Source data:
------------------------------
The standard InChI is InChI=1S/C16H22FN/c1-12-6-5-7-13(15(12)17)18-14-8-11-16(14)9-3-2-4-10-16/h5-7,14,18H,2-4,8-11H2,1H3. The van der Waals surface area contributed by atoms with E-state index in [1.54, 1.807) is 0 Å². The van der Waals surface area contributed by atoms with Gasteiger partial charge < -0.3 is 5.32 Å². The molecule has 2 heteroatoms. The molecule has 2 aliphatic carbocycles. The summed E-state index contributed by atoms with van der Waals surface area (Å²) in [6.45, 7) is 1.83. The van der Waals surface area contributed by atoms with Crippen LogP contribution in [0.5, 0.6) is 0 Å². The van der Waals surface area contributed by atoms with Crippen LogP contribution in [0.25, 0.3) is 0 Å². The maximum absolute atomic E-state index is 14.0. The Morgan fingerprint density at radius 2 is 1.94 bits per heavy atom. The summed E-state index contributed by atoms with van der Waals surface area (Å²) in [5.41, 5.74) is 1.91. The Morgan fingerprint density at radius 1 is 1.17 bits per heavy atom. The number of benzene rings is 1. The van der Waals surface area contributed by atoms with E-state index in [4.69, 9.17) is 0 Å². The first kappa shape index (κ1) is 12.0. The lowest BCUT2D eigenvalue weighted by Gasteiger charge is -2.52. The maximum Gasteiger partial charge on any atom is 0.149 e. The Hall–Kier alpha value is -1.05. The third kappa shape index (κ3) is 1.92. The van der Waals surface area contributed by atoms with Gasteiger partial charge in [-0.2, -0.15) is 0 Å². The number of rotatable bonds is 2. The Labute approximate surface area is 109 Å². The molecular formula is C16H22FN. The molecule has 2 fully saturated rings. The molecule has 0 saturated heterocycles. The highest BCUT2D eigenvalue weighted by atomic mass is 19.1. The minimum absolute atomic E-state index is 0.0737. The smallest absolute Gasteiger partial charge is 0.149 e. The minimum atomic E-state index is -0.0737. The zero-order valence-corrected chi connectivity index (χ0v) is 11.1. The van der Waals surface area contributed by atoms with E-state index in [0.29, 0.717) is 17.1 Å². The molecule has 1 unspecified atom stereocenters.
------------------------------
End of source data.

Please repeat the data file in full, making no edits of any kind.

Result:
The standard InChI is InChI=1S/C16H22FN/c1-12-6-5-7-13(15(12)17)18-14-8-11-16(14)9-3-2-4-10-16/h5-7,14,18H,2-4,8-11H2,1H3. The van der Waals surface area contributed by atoms with E-state index in [1.54, 1.807) is 0 Å². The van der Waals surface area contributed by atoms with Gasteiger partial charge < -0.3 is 5.32 Å². The molecule has 2 heteroatoms. The molecule has 2 aliphatic carbocycles. The summed E-state index contributed by atoms with van der Waals surface area (Å²) in [6.45, 7) is 1.83. The van der Waals surface area contributed by atoms with Crippen LogP contribution in [0.5, 0.6) is 0 Å². The van der Waals surface area contributed by atoms with Crippen LogP contribution in [0.25, 0.3) is 0 Å². The maximum absolute atomic E-state index is 14.0. The Morgan fingerprint density at radius 2 is 1.94 bits per heavy atom. The summed E-state index contributed by atoms with van der Waals surface area (Å²) in [5.41, 5.74) is 1.91. The Morgan fingerprint density at radius 1 is 1.17 bits per heavy atom. The number of benzene rings is 1. The van der Waals surface area contributed by atoms with E-state index in [4.69, 9.17) is 0 Å². The first kappa shape index (κ1) is 12.0. The lowest BCUT2D eigenvalue weighted by Gasteiger charge is -2.52. The maximum Gasteiger partial charge on any atom is 0.149 e. The Hall–Kier alpha value is -1.05. The third kappa shape index (κ3) is 1.92. The van der Waals surface area contributed by atoms with Gasteiger partial charge in [-0.2, -0.15) is 0 Å². The number of rotatable bonds is 2. The Labute approximate surface area is 109 Å². The molecular formula is C16H22FN. The molecule has 2 fully saturated rings. The molecule has 0 saturated heterocycles. The highest BCUT2D eigenvalue weighted by atomic mass is 19.1. The minimum absolute atomic E-state index is 0.0737. The smallest absolute Gasteiger partial charge is 0.149 e. The minimum atomic E-state index is -0.0737. The zero-order valence-corrected chi connectivity index (χ0v) is 11.1. The van der Waals surface area contributed by atoms with E-state index in [0.29, 0.717) is 17.1 Å². The molecule has 1 unspecified atom stereocenters.